Turkey “is undermining NATO’s strategic relevance” in the Middle East, with military campaigns in Ankara making it more difficult for the alliance to bring stability, leading security academics have said.
President Recep Tayyip Erdogan’s interference in the conflicts made Turkey “the most unpredictable actor” in the region, the Royal United Services Institute said.
Military excursions, largely organized to distract national attention from the failing economy, could also lead to more serious conflict as Turkey continues to encroach on the Iranian “sphere”.
Ankara’s actions pose significant challenges for NATO as it sends more troops to stabilize Iraq, while Turkey, which joined the alliance in 1952, is conducting its own military operations in the north of the country. “In doing so, it actually undermines the strategic relevance and leverage of NATO,” said Maria Fantappie, special advisor for the Center for Humanitarian Dialogue. She said it was a “major challenge” for NATO.
This week, the Greek defense minister said tensions between Turkey and other NATO members posed the greatest threat to alliance cohesion following Ankara’s belligerent actions in the eastern Mediterranean.
Pierre Razoux, of the Mediterranean Foundation for Strategic Studies, cited Libya as a flashpoint where, if Turkey became more troublesome and destabilized the country, NATO would engage “to contain, control and discipline essentially the ‘one of its own members’.
Analysts have ranked Turkey alongside Iran as one of the biggest security risks in the Middle East. âTurkey is going to be a very big player in the Middle East, but it is meddling with Libya, it meddles with Syria, carries out attacks in Iraq, pushes into Lebanon and wants to enter Yemen. This is ultimately a problem for NATO, âsaid Vali Nasr of Johns Hopkins University in the United States.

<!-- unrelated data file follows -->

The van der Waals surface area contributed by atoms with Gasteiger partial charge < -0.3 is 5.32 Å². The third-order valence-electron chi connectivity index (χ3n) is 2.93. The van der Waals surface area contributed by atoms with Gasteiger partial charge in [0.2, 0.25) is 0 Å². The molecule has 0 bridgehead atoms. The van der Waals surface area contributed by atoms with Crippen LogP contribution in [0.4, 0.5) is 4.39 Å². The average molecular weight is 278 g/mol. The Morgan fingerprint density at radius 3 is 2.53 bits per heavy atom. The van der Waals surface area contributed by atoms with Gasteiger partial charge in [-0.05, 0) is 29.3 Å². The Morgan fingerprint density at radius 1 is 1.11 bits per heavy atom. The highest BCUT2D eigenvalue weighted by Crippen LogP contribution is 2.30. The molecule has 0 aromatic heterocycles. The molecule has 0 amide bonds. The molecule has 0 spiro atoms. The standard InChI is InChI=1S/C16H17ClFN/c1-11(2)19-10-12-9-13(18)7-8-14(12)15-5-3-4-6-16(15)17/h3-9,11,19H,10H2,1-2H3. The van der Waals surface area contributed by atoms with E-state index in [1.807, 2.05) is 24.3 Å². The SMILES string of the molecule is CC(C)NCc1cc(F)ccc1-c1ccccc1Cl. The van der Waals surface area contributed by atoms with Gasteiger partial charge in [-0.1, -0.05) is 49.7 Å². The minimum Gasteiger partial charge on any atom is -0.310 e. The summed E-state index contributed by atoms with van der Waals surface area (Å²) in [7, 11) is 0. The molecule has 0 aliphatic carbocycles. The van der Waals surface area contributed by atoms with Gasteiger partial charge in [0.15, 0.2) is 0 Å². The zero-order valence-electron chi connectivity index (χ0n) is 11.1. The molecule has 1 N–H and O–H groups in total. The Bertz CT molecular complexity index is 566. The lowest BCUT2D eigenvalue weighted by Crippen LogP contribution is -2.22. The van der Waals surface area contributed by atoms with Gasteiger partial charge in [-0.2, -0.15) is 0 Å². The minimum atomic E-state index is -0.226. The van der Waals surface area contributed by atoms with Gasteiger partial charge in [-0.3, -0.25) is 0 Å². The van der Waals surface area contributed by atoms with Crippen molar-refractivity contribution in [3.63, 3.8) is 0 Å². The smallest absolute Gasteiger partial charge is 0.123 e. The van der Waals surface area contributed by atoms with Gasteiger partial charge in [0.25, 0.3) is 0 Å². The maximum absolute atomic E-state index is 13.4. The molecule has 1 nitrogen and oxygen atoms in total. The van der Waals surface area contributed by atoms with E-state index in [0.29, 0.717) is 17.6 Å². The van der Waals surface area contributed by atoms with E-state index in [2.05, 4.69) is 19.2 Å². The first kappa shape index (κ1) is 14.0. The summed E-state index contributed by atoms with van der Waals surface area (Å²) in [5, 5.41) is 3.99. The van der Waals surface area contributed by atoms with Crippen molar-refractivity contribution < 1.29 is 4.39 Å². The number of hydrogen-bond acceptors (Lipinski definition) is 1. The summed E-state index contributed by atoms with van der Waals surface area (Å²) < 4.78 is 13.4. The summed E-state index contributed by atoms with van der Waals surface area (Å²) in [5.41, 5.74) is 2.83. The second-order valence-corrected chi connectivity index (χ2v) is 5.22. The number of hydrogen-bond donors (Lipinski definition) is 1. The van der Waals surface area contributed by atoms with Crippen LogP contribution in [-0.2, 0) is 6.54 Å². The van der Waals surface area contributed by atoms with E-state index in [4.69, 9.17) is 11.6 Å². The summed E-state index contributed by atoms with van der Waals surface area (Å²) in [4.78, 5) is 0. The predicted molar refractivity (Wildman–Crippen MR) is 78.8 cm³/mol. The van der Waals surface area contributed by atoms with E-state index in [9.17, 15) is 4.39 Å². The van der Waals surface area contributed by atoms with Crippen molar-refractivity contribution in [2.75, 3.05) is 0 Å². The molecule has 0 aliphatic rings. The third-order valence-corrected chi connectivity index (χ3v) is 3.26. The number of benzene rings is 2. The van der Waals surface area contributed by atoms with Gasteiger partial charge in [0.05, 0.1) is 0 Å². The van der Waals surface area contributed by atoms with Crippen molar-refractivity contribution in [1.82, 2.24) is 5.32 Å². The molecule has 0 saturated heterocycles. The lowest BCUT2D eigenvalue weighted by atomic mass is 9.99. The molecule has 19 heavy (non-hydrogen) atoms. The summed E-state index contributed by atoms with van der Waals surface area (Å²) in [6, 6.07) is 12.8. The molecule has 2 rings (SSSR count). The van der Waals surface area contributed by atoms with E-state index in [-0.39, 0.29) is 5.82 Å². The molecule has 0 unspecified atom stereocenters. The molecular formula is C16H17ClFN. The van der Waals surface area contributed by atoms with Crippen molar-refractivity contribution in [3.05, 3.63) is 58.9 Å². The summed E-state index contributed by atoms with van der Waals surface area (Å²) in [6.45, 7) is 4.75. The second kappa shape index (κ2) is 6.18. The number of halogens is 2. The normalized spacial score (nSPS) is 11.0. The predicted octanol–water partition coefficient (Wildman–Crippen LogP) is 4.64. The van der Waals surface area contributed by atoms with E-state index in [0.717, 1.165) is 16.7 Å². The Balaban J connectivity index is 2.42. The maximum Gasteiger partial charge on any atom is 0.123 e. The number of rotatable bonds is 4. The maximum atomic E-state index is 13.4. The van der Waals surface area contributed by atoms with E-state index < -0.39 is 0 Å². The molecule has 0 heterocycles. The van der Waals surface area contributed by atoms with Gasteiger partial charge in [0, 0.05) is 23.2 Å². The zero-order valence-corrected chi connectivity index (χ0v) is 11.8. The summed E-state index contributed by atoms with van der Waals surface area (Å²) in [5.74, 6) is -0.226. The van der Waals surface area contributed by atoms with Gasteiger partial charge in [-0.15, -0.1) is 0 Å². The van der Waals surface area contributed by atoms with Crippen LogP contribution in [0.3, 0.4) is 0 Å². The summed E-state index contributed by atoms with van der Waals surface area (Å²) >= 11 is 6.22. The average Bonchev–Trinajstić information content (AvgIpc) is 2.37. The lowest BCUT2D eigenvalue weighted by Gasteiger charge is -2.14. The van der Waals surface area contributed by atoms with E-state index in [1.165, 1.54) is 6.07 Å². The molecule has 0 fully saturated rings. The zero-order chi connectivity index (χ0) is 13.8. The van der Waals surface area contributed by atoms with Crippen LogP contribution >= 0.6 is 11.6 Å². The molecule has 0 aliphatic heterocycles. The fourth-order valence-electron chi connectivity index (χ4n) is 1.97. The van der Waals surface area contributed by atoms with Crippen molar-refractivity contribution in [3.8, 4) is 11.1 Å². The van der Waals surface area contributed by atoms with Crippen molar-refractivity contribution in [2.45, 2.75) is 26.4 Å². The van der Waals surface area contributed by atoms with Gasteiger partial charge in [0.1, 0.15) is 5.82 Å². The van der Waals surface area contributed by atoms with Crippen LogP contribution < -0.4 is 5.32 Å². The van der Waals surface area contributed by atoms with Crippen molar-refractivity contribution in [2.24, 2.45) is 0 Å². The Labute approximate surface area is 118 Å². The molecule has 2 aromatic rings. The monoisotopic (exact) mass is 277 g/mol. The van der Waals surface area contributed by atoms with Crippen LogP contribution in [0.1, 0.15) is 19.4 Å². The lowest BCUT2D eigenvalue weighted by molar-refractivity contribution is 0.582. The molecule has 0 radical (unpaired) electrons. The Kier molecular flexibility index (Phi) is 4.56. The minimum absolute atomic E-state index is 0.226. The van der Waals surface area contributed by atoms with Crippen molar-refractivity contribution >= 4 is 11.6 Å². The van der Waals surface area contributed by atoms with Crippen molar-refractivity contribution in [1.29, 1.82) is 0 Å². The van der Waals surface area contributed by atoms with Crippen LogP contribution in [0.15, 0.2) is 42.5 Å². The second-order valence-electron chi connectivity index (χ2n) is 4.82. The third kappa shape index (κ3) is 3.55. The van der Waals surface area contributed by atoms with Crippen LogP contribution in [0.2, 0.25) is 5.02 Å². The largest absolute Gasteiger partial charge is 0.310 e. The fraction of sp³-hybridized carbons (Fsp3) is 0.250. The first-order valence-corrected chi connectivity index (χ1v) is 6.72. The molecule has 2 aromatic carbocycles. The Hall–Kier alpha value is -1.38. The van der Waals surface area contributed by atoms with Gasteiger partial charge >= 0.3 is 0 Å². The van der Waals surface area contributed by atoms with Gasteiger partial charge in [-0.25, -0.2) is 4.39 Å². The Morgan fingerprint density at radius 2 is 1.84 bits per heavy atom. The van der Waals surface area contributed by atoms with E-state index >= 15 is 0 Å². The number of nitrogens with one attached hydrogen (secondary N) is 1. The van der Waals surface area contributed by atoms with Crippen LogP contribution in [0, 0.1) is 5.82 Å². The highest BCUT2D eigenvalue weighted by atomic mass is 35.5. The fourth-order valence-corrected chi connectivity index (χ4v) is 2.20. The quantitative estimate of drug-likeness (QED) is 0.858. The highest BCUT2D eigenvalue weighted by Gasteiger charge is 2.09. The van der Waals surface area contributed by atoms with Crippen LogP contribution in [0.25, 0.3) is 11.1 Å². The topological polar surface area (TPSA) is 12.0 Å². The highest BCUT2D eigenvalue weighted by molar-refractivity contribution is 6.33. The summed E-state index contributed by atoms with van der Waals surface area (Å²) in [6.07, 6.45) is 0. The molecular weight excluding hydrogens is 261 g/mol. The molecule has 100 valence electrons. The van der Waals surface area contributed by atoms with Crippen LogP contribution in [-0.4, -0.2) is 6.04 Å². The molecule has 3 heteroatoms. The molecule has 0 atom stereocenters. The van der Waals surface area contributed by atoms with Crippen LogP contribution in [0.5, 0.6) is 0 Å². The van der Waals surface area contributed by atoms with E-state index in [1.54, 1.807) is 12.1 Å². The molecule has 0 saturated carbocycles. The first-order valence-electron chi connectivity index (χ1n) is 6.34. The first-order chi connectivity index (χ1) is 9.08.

He said that while the Iranians and the Israelis “know what each one is going to do”, with Turkey “you don’t know which side of the bed Erdogan is going to come out of in the morning”. He highlighted Turkey’s aggressive involvement in supporting Azerbaijan in its Nagorno-Karabakh conflict with Armenia last year, using drones and recruiting Syrian mercenaries.
By wandering into northern Lebanon and Iraq, President Erdogan was probing “areas that the Iranians could have considered their sphere.” The tongue between the two countries in recent months has become “quite strained” and there is now a potential to “get in each other’s hair” which would be problematic, Nasr said. .
He told Rusi’s webinar, titled âA Changing Middle East and Its Implications for NATO,â that Turkey’s actions meant that it would be increasingly difficult for the alliance to resolve issues with it. “A major disruptor in the region” in “expansionist mode”.
Rusi analyst Michael Stephens called on NATO “to step up and talk about the long-term security guarantees” it can offer the Middle East over the next 30 years. He said the region now realized that Russia and China were “not real options” for providing security, with America being the only realistic country with the power to offer stability.
Mr Razoux suggested that it was China, paradoxically, that could force countries to respect the red lines in the Gulf by exerting pressure through trade. After the recent trade deal between Beijing and Tehran, Mr Razoux said the Chinese have made it clear to Iran that the Strait of Hormuz and the Gulf of Oman must remain free and peaceful areas, providing energy. and that the Iranians must there will be no blockers and no military action in this area â.
Ms Fantappie feared that the additional 4,000 NATO troops in Iraq could “fuel the fire” and exacerbate an already delicate situation given the presence of ISIS and Iran’s proxy militias.
With Turkey being an unreliable partner and NATO divided, Middle East leaders were entitled to question how a non-cohesive body could “bring stability and security to the region,” Razoux said.
âI suppose that, first of all, NATO has to become a very coherent partner with a renewed strategic vision. Then it can help the Middle East, but certainly not in the current situation, âhe said.
Ms Fantappie said that if NATO was looking for a renewed function, it was important that it did not make the mistake of âgiving itself a role to impose its presence in very difficult scenarios because it could backfireâ.